If your lifestyle can’t afford that, then you should move. Just like people do every day. You are not special just because you have a car.

        • Great Scott says:

          The by-laws state the following:
          Members Serve As Individuals: Members serve in their individual capacity.
          In their Board actions they must remain independent. They shall not be instructed by, or responsible to, any other organization with which they may be affiliated or to any elected official.

          and

          A member may not vote on any
          matter that could result in a personal and direct economic gain to the
          member or to anyone associated with the member. “Associated” as defined in
          the New York City Charter Section 2601 (5) includes the community board
          member’s spouse, domestic partner, child, parent or sibling; and any person
          with whom the member has a business or other financial relationship and
          each firm in which the member has a present or potential interest.

          What I would like to understand is, who on the transportation committee is also a member of any TA, Streetopia, etc.. group and how is it that they are not in conflict when voting on any issue be it bike lanes or other wise….

          Would love to know how they have addressed this and by what process and where the documentation of this having been addressed????

          • Nevets K says:

            Jay,
            I didn’t know I had a “lifestyle”!
            I just thought I was making a living!
            So now I have to move out of the city!
            Sounds fair to me – but only if I can claw back the taxes I paid to help fund “protected electric bike lanes,” the traffic signals for bikers along some bike routes, and important education campaigns to make drivers more aware of bikers on our streets. But maybe you want to pay out of pocket for all of these yourself, as you suggest for me, as these rank among “the needs ” of a biker.
            The street parker is receiving parking (some evenings).
            The bike rider is receiving more space and increased efforts at protection.
            It’s from the taxes we all pay as part of a community.
            (And of course, except in the case of suicide, a bike rider has never been killed by a parked car. Indeed, it is the various speeds and differing agendas of drivers of trucks, vans, buses, and cars that kill the bike rider.
            A parked car on the UWS has yet to do it.)
            “Protected electric bike lines”? Last year’s statistics are not promising.

            • Quiet Cars says:

              Love parked cars. They are so quiet. Keep out noisy dirty trucks. It has been lovely lately.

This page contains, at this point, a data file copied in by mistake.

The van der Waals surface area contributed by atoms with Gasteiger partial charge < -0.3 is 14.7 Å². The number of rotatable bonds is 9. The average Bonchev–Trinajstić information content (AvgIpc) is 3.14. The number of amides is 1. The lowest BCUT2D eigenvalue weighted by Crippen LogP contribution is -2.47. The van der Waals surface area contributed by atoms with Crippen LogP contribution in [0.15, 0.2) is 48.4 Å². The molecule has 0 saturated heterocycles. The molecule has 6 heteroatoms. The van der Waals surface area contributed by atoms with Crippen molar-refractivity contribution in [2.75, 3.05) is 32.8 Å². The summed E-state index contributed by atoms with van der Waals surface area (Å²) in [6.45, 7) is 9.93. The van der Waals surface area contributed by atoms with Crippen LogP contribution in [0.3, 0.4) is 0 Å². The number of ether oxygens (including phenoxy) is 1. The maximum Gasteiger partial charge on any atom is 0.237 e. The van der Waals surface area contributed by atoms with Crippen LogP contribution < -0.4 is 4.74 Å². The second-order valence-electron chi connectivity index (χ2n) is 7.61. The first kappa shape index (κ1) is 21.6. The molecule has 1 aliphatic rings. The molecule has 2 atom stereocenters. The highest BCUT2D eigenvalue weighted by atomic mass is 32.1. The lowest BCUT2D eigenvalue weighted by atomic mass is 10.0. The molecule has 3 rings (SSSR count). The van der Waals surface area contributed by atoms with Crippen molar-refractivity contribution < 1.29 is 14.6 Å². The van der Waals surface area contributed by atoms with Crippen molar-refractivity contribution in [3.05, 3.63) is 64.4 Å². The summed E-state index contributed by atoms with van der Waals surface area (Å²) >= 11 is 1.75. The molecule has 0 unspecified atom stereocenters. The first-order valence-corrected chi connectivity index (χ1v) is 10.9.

• K.S. says:

        Sorry, but all of us who live on the UWS have a right to an opinion about how our streets look, so your questions aren’t relevant. Any of us who leave our apartments have a stake, and we should all demand our streets are safe for us to move around. It’s not a war on car-owners- it’s common sense.

        • Paul says:

          Yes, we all have a right to speak for what we want the City to look like going forward.

          But there are two problem here.

          First is the fact that a literal conglomerate of commonly founded and funded groups have taken over the Board’s transportation committee. Orman is a board member of the group and is paid to come to meetings and speak, ironically to Community Board members who are also affiliates of the group. Thus, the creation a loop of “news” and “feedback” similar to the astroturfed “movements” funded by Koch Brothers. After 15 years of this, some of us are now beginning to object.

          Second is more important: We’re in the midst of a crisis and some measures must be taken, inclusive of slowing streets.

          But the fact is that nobody knows what we’re headed for in the long run and long term planning now is useless. If, and when will Lincloln Center, theaters, restaurants reopen? When will any kinds of gatherings of friends and family resume?
          And car use? Who will return to the subway, and who will want to opt for a car? Will companies and governments promote car pooling as an alternative for people who don’t want to ride crowded trains? Will our neighbors choose to find offices in the northern suburbs or New Jersey and reverse commute (many already do)? Will we return to offices at all?

          The advocates are seeking to exploit the crisis to further long term goals first announced over 15 years ago. It would be foolish to do anything long term when we have no idea where we’ll be in the next several months, let alone for that long term.

        • Nevets K says:

          Of course the above questions to whether members of the CB 7 Transportation Committee and Helen Rosenthal own or have access to cars here in the city and/or at their country homes are RELEVANT.
          What could more relevant than revealing their hypocrisy?

    3. RS says:

      Any serious attempt at addressing the city rat problem must consider making organics recycling mandatory. The DSNY issued vermin proof bins are impenetrable to critters when closed properly compared to plastic bags easily chewed through and that leak improperly disposed of leftover food. Just the kind of meals that sustain, strengthen and embolden rats in the city.